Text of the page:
Several recent studies have identified factors that seem to increase or decrease the risk of stroke in particular groups of people. These studies, which warrant further investigation, include these findings:
  • Women ages 39 to 50 who ate more fish and omega-3 polyunsaturated fatty acids had a reduced risk of stroke. This was particularly true in women who did not take aspirin regularly.
  • Women ages 15 to 44 who had 2 drinks of wine a day had a 40% to 60% lower risk of stroke than women who did not drink alcohol.
  • Phenylpropanolamine, a compound contained in appetite suppressants and cold remedies, significantly increased the risk of haemorrhagic stroke in women 18 to 49 years of age.
What can be done to prevent the condition?
Carotid dissection can be prevented by avoiding any trauma to the head or neck. Sometimes it occurs for no apparent reason. It's important to use seat belts while driving. Head injuries and neck injuries can be minimised by following sports safety guidelines for children, adolescents, and adults.

People can also lower their risk of stroke from carotid dissection by addressing other risk factors for stroke as stated above.

Measures to reduce the modifiable risk of high blood pressure include:
  • measurement of blood pressure in adults at least every 2 years to screen for high blood pressure
  • weight control
  • physical activity
  • moderation in alcohol intake
  • moderate sodium intake
  • for those who smoke, quitting smoking
  • medications to treat high blood pressure if the person's blood pressure is over 140/90 after 3 months of these lifestyle modifications, or if the initial blood pressure is over 180/100
Other measures to reduce an individual's modifiable risk factors for stroke may include:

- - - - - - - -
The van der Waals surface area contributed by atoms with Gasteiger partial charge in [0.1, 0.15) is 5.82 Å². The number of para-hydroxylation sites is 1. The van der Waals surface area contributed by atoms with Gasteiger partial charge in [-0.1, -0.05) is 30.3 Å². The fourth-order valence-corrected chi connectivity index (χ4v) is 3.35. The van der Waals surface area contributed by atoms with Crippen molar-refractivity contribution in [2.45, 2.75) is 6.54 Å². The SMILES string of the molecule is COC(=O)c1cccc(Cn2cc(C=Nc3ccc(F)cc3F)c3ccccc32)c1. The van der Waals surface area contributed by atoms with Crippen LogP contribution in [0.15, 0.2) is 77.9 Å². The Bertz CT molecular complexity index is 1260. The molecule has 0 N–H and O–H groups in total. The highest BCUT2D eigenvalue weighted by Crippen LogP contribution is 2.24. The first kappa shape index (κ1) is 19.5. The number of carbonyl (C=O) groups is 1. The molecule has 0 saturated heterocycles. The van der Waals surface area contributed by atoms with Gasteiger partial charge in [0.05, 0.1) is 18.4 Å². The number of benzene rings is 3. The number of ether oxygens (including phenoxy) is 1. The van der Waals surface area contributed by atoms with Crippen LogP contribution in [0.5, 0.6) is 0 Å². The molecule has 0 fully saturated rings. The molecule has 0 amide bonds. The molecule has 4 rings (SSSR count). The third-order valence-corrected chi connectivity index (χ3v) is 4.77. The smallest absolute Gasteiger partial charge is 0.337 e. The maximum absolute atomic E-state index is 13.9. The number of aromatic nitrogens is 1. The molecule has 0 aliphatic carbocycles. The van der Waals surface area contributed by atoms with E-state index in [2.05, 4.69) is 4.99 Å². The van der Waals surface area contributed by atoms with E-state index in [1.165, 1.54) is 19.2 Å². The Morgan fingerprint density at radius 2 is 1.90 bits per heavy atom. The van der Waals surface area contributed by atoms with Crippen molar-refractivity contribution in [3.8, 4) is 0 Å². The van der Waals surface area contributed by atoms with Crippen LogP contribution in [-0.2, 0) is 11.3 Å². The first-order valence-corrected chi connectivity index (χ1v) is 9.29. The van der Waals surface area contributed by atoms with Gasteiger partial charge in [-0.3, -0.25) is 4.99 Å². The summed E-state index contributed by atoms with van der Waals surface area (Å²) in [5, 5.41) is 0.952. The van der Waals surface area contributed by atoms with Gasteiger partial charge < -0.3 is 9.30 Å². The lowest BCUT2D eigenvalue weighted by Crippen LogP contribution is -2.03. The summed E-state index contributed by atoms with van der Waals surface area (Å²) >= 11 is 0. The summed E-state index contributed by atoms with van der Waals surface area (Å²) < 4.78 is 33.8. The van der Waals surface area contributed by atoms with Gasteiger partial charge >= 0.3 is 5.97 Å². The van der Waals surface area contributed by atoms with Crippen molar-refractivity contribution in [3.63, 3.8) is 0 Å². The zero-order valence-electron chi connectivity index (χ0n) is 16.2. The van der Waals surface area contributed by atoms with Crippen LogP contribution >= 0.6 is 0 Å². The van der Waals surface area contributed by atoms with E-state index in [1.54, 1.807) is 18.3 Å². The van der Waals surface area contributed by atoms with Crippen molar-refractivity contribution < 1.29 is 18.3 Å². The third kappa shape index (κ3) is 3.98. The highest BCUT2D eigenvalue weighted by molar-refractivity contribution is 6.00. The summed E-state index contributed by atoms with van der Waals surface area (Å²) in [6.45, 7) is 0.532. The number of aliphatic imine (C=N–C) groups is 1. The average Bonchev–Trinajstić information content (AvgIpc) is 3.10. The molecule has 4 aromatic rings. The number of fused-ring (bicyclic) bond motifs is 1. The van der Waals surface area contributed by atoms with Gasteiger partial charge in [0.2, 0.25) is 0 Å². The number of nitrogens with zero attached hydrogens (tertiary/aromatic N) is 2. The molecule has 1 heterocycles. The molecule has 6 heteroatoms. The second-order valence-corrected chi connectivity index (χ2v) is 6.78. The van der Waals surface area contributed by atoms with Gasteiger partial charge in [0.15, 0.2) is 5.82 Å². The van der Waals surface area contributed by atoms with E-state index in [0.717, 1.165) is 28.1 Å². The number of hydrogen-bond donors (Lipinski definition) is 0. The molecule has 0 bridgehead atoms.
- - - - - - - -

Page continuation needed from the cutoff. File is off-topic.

• smoking cessation using nicotine patches, counselling, and formal smoking programs
  • control of blood sugar levels in a person with diabetes through medication, diet, and exercise
  • the use of ramipril in people with diabetes. A recent study showed that people with diabetes have a 33% lower risk of ischemic stroke if they take ramipril.
  • careful evaluation of asymptomatic carotid stenosis to determine the need for surgery. Coronary artery surgery, such as an endarterectomy, may be indicated. An endarterectomy opens the narrow portion of the artery and increases the blood flow to the brain. People with carotid stenosis should also work closely with their doctors to control other risk factors for stroke.
  • treatment of atrial fibrillation with blood thinners such as aspirin or warfarin, depending on the person's age and other risk factors
  • monitoring of high levels of total cholesterol or LDL, as well as low levels of HDL. Depending on the blood levels and the person's other risk factors, medications to lower cholesterol may be given.
Measures to reduce less well-documented or potentially modifiable risks for stroke may include:
  • weight reduction in overweight persons
  • 30 or more minutes of moderate exercise a day for most individuals. People with heart disease or disabilities should be in a medically supervised exercise program.
  • a healthy diet for preventing heart disease, containing at least 5 fruits and vegetables a day
  • for those who drink alcohol, drinking in moderation. No more than 4 drinks a day for men and 2 drinks a day for women.
  • seeking treatment for drug abuse
  • monitoring of blood levels of homocysteine. For most individuals, a well-balanced diet following the Australian Guide To Healthy Eating.
  • avoiding the use of oral contraceptives in women with other stroke risk factors
Some people have early warning signs that they are at risk for strokes. The most common warning sign is what is known as a transient ischemic attack, or TIA. This is a type of reversible stroke that often goes away after a few minutes. These people can often get treatment that will prevent a stroke in the future. For instance, people may be advised to take aspirin or have carotid artery surgery to correct a blockage in a neck artery.